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What John Culberson Can Learn From Jon Ossoff's Showing In Georgia

20 April 2017

President Donald Trump says Democrats in Georgia are "failing" after a congressional election that's now headed to a runoff.

Many saw this seat - a conservative stronghold vacated by now-Secretary of Health and Human Services Tom Price - as a bellwether for 2018, and the race had observers wondering what other congressional contests have the potential to up-end, or at least jostle, the status quo. They came up short, and if you look at what - his percentage of what it was presidentially, it pretty much tracks.

(AP Photo/David Goldman). A voter casts a ballot in a special election in Atlanta, Tuesday, April 18, 2017. "He's got to recognize that Handel is at the advantage, [and] recognize that there are limits to the number of Democratic voters" in the district.

Ossoff, who is leading the field of 18 candidates, stressed that the race is about local economic issues "before it is about the national political circus".

She treated Trump gingerly throughout the campaign in a district he barely won in November, but the president called to congratulate her Wednesday morning and Handel said she hoped he'd campaign for her. It has remained a Republican fortress since 1978 when it was won by Newt Gingrich, the future speaker of the House of Representatives who led a Republican revolution in the 1990s.

The White House, which monitored the elections closely, pushed back against the suggestion it was a referendum on Trump.

Demographic changes have made Georgia's affluent 6th Congressional District more competitive for Democrats.

Trump weighed in Tuesday, urging Republicans to get to the polls, and tweeting: "Democrat Jon Ossoff would be a disaster in Congress".

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Under normal circumstances a Republican win would be in little doubt.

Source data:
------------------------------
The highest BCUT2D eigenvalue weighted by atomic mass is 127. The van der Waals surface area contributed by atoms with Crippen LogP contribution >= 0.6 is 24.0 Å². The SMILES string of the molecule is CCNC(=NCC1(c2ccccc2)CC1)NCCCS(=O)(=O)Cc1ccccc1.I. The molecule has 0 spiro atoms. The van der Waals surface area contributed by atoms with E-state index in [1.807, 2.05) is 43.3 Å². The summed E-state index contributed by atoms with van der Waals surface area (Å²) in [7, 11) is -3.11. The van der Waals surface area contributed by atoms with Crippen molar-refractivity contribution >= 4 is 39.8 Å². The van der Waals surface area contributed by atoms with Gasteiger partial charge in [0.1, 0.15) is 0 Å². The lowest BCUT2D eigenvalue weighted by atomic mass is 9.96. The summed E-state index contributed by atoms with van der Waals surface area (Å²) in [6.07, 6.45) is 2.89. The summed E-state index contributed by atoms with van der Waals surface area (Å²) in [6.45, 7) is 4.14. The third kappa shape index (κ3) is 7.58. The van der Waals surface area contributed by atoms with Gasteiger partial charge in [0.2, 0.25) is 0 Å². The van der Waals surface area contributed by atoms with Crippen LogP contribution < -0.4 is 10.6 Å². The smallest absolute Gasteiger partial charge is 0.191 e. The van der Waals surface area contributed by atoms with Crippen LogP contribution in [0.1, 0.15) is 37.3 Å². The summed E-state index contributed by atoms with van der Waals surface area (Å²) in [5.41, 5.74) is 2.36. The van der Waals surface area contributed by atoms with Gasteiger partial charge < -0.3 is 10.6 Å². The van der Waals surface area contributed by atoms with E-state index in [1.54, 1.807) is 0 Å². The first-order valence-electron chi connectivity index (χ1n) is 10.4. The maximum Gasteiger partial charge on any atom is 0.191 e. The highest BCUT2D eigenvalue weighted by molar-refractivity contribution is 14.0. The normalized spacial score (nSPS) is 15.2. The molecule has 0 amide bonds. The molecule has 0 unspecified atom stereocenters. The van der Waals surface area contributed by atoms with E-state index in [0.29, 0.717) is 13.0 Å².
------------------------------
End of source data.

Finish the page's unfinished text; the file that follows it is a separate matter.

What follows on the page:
The president pulled off his upset victory by winning traditionally Democratic states such as MI and Pennsylvania while underperforming in some affluent and well-educated Republican suburbs, including in deep red Southern states.

As for whether Trump will campaign with Handel, Spicer said: "We'll see if we're needed". The nearest Republican - former state secretary of state Karen Handel - came in at just 19.8 percent. He raised a $8.3 million, of which 95 percent came from donors outside of the district.

To date Democrats have been unable to translate such energy into tangible election victories in the Trump era.

"We have an army of volunteers", he told CNN.

"First of all, Georgia's Sixth Congressional District - the fact that Jon Ossoff pulled in five or six points more than most Republicans thought that he would have, and Lindsey Graham said this is a wakeup call to the Republican Party, that there's a lot of moderates that need to emerge in the South to a greater degree that the Republican Party needs to pay attention to", a reporter said.

It has a large proportion of well-educated voters who are reliably Republican but frustrated by Trump.

Last week, a Democrat challenging for an open congressional seat in a deep-red district in Kansas fell short of an upset. "And I think that's the potential to have implications for 2018 - if people get mobilized and get excited".